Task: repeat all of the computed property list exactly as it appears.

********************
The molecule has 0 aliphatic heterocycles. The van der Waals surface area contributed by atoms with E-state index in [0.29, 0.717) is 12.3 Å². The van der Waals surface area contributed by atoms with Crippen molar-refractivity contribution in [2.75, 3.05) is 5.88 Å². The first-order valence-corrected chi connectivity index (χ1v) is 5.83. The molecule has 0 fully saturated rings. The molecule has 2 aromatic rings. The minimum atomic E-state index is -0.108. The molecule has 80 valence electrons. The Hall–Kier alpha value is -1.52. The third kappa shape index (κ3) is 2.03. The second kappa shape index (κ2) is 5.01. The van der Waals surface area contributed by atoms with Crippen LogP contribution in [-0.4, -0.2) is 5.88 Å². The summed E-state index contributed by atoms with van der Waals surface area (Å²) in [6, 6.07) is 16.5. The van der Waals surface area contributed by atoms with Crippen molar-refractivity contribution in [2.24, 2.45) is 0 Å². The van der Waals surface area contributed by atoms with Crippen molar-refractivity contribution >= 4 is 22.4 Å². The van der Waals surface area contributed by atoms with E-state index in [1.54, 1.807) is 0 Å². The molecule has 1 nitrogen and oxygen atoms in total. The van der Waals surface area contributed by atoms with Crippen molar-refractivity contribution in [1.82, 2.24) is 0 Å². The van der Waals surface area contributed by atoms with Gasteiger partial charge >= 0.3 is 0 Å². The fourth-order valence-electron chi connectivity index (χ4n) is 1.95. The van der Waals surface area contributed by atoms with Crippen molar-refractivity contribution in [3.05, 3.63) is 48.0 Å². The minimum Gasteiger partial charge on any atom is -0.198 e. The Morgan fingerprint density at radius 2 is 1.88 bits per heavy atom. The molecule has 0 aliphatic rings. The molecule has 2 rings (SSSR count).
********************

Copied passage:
The molecule has 0 aliphatic heterocycles. The van der Waals surface area contributed by atoms with E-state index in [0.29, 0.717) is 12.3 Å². The van der Waals surface area contributed by atoms with Crippen molar-refractivity contribution in [2.75, 3.05) is 5.88 Å². The first-order valence-corrected chi connectivity index (χ1v) is 5.83. The molecule has 0 fully saturated rings. The molecule has 2 aromatic rings. The minimum atomic E-state index is -0.108. The molecule has 80 valence electrons. The Hall–Kier alpha value is -1.52. The third kappa shape index (κ3) is 2.03. The second kappa shape index (κ2) is 5.01. The van der Waals surface area contributed by atoms with Crippen LogP contribution in [-0.4, -0.2) is 5.88 Å². The summed E-state index contributed by atoms with van der Waals surface area (Å²) in [6, 6.07) is 16.5. The van der Waals surface area contributed by atoms with Crippen molar-refractivity contribution in [2.24, 2.45) is 0 Å². The van der Waals surface area contributed by atoms with Crippen molar-refractivity contribution >= 4 is 22.4 Å². The van der Waals surface area contributed by atoms with E-state index in [1.54, 1.807) is 0 Å². The molecule has 1 nitrogen and oxygen atoms in total. The van der Waals surface area contributed by atoms with Crippen molar-refractivity contribution in [1.82, 2.24) is 0 Å². The van der Waals surface area contributed by atoms with Gasteiger partial charge >= 0.3 is 0 Å². The fourth-order valence-electron chi connectivity index (χ4n) is 1.95. The van der Waals surface area contributed by atoms with Crippen molar-refractivity contribution in [3.05, 3.63) is 48.0 Å². The minimum Gasteiger partial charge on any atom is -0.198 e. The Morgan fingerprint density at radius 2 is 1.88 bits per heavy atom. The molecule has 0 aliphatic rings. The molecule has 2 rings (SSSR count).